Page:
Buddhist-Christian Studies 21.1 (2001) 63-67
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A Buddhist Reflects (Practices Reflection) on Some Christians' Reflections on Buddhist Practices
A tourist lost in New York City asks of a passerby, "How do I get to Carnegie Hall?"The musically inclined informant replies, "Practice, practice, practice!"
Often people who have just heard I am a college professor with a specialty in Buddhism ask me "Are you a practicing Buddhist?" This question has always stumped me. My most common retort (it's not really an answer), "I keep practicing; maybe someday I'll get it right," both evades and critiques the question. As we use the term in everyday conversation, "practice" generally means disciplined repetition of an activity, usually in preparation for a performance of some kind. In relation to a religious path, "practice" usually refers to the integration of certain prescribed actions (practices) in one's life. My retort derives from the mixing of these two meanings of the word "practice," and the assumption that--for one reason or another--religious practice does not lead to a perfect performance in the spiritual equivalent of Carnegie Hall.
The form of the question puzzles me. Why do they ask about my practice? Why not just ask me "Are you a Buddhist?" I think they expect to discover that I engage in a Buddhist equivalent of going to church. Maybe the inclusion of practice in the question indicates anticipation of some level of earnestness, of application of my self/energy/time in service of my religion--some outward, observable manifestation of my religious orientation, above and beyond just teaching college students about this religion. Perhaps they expect me to confess to being a vegetarian, or meditating, or chanting, or attending Buddhist services of some kind. Although I find the question somewhat intrusive, I understand that most often it arises from well-meaning curiosity, if not genuine interest, and I try to follow my retort with something more pedagogically effective.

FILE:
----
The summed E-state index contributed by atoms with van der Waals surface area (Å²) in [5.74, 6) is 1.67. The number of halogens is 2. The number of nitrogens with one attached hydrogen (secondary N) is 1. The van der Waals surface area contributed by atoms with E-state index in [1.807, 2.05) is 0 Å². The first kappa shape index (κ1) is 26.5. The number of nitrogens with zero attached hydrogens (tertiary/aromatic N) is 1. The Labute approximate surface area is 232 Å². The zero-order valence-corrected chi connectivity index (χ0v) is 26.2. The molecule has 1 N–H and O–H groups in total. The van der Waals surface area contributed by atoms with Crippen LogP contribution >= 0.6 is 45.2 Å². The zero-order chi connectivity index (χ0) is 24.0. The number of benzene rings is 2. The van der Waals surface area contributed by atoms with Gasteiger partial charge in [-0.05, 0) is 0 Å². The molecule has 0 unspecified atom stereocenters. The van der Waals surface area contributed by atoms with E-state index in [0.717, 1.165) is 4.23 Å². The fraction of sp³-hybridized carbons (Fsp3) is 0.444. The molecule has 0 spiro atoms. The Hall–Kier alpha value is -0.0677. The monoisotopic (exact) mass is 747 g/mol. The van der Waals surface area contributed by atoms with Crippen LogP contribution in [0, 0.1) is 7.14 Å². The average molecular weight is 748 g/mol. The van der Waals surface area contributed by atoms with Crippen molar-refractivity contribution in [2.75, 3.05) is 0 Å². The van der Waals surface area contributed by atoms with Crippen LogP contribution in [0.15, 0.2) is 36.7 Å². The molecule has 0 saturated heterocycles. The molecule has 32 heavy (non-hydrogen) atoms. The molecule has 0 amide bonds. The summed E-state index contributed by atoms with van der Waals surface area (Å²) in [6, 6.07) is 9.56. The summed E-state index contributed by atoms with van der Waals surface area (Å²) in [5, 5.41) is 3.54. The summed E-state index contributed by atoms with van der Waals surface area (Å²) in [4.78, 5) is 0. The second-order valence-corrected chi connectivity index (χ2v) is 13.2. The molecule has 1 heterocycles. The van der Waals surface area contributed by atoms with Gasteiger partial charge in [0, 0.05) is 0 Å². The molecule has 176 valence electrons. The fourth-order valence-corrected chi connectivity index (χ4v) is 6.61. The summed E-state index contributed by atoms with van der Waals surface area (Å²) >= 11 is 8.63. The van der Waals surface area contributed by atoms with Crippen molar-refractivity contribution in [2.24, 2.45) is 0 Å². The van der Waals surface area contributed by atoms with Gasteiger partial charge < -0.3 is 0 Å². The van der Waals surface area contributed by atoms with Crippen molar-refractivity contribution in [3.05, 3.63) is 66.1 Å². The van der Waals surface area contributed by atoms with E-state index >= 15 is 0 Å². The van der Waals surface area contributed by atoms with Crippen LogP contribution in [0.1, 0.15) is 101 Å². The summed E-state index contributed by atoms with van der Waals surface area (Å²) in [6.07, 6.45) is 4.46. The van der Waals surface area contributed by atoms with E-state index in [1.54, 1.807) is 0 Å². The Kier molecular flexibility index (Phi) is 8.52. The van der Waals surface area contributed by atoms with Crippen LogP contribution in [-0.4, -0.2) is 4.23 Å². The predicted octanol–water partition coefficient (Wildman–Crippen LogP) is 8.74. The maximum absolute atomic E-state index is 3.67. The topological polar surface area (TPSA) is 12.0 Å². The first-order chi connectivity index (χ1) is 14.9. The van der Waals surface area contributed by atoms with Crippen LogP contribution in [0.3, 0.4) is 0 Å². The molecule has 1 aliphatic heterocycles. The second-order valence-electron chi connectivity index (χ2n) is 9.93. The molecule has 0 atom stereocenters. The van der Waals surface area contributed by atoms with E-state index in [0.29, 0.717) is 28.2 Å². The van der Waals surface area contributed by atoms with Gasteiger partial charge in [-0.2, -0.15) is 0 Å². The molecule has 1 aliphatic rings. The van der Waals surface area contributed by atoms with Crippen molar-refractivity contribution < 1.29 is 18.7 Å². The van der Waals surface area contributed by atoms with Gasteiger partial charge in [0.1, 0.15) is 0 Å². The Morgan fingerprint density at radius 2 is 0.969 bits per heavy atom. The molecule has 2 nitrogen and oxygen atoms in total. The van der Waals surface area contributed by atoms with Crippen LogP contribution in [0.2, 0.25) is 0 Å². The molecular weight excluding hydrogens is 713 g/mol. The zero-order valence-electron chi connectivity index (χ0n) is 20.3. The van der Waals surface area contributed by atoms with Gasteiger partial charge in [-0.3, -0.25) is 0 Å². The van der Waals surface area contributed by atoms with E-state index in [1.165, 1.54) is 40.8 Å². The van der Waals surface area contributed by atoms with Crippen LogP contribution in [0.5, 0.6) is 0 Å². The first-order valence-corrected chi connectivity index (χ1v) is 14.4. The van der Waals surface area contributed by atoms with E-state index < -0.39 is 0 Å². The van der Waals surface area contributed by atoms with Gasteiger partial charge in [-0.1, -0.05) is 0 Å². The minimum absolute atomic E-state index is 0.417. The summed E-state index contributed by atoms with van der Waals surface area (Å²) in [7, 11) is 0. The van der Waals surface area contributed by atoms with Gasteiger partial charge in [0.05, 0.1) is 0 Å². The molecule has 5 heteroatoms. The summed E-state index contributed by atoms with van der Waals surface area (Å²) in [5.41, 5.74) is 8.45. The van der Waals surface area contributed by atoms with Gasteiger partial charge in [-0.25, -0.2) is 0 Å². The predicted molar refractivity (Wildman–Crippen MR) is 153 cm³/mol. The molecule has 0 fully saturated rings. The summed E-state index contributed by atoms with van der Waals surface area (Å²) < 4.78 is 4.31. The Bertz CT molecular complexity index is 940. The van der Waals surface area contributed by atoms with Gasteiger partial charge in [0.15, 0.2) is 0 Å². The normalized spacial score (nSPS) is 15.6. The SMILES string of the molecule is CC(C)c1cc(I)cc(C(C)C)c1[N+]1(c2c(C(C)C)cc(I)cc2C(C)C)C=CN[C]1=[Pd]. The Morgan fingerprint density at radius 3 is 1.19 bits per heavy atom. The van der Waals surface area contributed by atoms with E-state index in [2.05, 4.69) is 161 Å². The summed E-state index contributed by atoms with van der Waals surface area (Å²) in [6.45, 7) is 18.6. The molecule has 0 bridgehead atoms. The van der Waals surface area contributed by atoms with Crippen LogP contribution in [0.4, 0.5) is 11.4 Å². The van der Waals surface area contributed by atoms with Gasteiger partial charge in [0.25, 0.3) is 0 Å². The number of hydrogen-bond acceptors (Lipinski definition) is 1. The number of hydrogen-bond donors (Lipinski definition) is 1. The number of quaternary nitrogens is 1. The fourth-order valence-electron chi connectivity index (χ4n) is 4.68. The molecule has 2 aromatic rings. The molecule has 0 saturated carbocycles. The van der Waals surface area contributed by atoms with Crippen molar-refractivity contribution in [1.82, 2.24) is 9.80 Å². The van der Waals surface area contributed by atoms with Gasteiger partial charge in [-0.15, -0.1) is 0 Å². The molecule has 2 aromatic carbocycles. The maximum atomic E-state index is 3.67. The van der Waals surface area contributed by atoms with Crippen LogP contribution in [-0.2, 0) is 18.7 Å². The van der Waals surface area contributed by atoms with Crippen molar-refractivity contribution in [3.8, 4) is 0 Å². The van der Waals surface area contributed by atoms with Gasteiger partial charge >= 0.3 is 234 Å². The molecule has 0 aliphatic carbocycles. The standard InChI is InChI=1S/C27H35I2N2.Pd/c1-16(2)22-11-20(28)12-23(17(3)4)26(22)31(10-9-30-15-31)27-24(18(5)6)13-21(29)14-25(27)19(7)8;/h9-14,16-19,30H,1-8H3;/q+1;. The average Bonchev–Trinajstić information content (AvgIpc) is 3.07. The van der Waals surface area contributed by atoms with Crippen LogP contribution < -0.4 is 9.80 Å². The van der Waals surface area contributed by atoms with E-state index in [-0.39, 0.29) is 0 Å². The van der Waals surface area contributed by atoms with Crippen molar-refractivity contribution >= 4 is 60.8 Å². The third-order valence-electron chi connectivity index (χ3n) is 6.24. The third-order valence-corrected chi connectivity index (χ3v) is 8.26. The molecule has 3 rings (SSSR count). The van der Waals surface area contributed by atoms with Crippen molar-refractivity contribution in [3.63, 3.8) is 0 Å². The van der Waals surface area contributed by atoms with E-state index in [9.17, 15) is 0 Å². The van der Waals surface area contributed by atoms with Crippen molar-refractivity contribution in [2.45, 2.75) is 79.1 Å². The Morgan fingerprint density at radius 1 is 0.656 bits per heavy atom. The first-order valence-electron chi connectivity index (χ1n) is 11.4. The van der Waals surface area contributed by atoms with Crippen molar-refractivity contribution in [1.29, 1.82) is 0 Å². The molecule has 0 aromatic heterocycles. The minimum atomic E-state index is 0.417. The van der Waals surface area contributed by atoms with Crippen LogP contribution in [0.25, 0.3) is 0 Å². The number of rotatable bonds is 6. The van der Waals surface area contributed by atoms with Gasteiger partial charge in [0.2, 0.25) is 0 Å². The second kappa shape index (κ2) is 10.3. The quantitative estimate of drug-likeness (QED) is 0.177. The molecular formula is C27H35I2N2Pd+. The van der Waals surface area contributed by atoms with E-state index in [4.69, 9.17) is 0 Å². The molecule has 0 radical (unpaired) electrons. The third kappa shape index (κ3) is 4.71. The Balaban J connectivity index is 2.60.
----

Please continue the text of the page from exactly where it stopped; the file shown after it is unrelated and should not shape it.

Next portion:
For most of my life, practice has been about music. I sang before I talked; I began to study piano at an early age; in elementary school I took up guitar and clarinet; in high school I started voice lessons. Learning to play all of these instruments required [End Page 63] practice. Recently, I took up the electric bass guitar, and I'm back to daily practicing. Practice does produce something; it is linearly causal. If I practice my instrument, I get better at producing the sounds I want to produce. Only a nonmusician would say this does not amount to a real accomplishment. At the same time, the activity one practices is the same activity one hopes to perform: I play the bass when I practice, in order to be able to play the bass. Still, I must practice--to get where I want to go, to improve the quality of my playing. After all, I first heard the Carnegie Hall joke from my guitar teacher, who told it both to amuse me and to inspire me to practice, practice, practice. At about the same time, author Catherine Drinker Bowen advised a group of us high school students that--based on her experiences growing up in a family full of musicians--the most effective way to learn an instrument is to fall in love with one's music teacher. In other words, desire serves the crucial function of inspiring one to practice. Yet I know that the same desire that motivates me to practice so that I can play more skillfully (as in "practice makes perfect") can hold me back if I focus on that future desired skillful playing (the "perfection") instead of the present moment of my playing. Further, I can practice to the point of technical expertise--I can accomplish that skill level I am aiming for in practice--and still not produce the musical quality I aspire to play. Practice does produce something necessary, but that something does not suffice. Musicians are no better at naming that other necessary ingredient than are...